If you are creating with the goal to sell AND enjoy who you are selling to and what you are selling, this is the sweet spot. This also takes that extra part of exploring how you are achieving this goal, which leads into the next point.
2. Where do you see your art finding its home?
Sometimes, our customer is within our local community. Sometimes, our customer is located on the other side of the world. One of the artists I worked with had more success in Japan than she did locally.
Whether you are a service based creative, or a product based creative, it’s really important to think about who and where your customer is.
- What kind of space will your art occupy?
- Do you see it in a large corporate space owned by a company with values that align to your own?
- Do you see it as belonging to someone who has a minimalist or maximalist style?
- Do you see it being purchased by an art dealer?
Wherever you see your art living and breathing upon completion, think about the personality of the purchaser, where they are and how you will reach them.
And importantly, do they have capacity to pay.
3. Have you explored your pricing process in line with your market?
My background in change and offer development allowed me to ask artists some important pricing questions when it came to valuing their skills.
- What are the costs of materials?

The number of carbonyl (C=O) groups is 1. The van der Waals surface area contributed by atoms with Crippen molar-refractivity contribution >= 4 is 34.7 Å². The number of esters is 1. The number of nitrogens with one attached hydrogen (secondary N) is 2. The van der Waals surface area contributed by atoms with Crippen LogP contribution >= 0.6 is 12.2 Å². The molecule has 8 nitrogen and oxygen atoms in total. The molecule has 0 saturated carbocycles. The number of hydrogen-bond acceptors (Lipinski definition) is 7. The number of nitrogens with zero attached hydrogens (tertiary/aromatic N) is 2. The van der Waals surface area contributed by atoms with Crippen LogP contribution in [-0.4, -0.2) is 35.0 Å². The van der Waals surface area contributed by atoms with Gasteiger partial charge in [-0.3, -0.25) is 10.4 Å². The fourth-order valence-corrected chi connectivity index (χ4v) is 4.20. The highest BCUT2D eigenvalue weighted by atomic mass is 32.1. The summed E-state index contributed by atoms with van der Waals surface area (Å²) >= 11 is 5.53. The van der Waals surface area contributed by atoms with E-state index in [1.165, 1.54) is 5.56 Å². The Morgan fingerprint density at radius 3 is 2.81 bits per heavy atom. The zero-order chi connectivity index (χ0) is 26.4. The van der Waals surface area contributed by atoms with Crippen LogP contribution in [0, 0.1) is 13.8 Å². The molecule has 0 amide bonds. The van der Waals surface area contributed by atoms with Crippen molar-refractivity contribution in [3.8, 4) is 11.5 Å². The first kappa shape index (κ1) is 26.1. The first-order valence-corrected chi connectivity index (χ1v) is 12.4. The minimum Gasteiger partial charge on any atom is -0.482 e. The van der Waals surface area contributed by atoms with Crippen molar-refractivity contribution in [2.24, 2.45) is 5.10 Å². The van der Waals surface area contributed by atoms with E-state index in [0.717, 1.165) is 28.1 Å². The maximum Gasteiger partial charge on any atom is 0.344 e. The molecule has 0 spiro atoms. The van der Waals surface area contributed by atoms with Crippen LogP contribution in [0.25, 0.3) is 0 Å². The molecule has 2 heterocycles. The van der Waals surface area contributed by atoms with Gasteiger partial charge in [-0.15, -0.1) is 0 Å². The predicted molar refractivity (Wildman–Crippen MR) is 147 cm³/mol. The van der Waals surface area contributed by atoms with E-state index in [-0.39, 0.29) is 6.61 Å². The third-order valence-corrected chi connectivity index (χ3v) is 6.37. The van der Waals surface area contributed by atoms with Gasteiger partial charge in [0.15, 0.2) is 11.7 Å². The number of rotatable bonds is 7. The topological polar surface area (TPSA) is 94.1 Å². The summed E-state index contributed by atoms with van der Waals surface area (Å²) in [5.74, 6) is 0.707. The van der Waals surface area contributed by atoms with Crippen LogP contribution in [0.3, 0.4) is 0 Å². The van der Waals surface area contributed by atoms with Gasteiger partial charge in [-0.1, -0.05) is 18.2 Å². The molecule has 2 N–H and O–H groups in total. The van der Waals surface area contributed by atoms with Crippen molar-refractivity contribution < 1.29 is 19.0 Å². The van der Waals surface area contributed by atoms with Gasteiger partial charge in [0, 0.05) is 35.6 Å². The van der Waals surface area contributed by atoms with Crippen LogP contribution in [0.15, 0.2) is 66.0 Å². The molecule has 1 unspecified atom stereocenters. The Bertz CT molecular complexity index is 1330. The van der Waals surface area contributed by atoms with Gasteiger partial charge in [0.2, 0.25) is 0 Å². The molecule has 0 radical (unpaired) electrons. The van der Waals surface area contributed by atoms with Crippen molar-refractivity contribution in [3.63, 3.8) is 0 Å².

- How much time is invested in creating a piece?
- Where are you selling, and what is happening in the space you are selling?
Or, for photographers or writers…what does your process look like start to finish, including editing (ooh, the editing).
These questions are often big realisations for creatives.
A group who belonged to a Contemporary Art Space took their insights and changed tact, creating opportunities for customers to buy entry level pieces that actually made them a profit.
The result? The gallery and the artists made more money in 10 days than they had the entire 10 weeks of the program the prior year. You can access the pricing tool inside “how to launch your creative business online”
4. What is your mindset around making money as an artist?
As an individual, remember you are not Kmart. I say this because one of the common phrases I hear is “I want to be affordable” “How am I going to compete with large retail chains?”
Being affordable is honorable, and sometimes we have underlying stories about money. It’s important to explore where these thoughts come from, and whether they are the right ones to help you reach your goals financially and creatively.
Consider your available resources, your connections, your ideal customer, and your value proposition.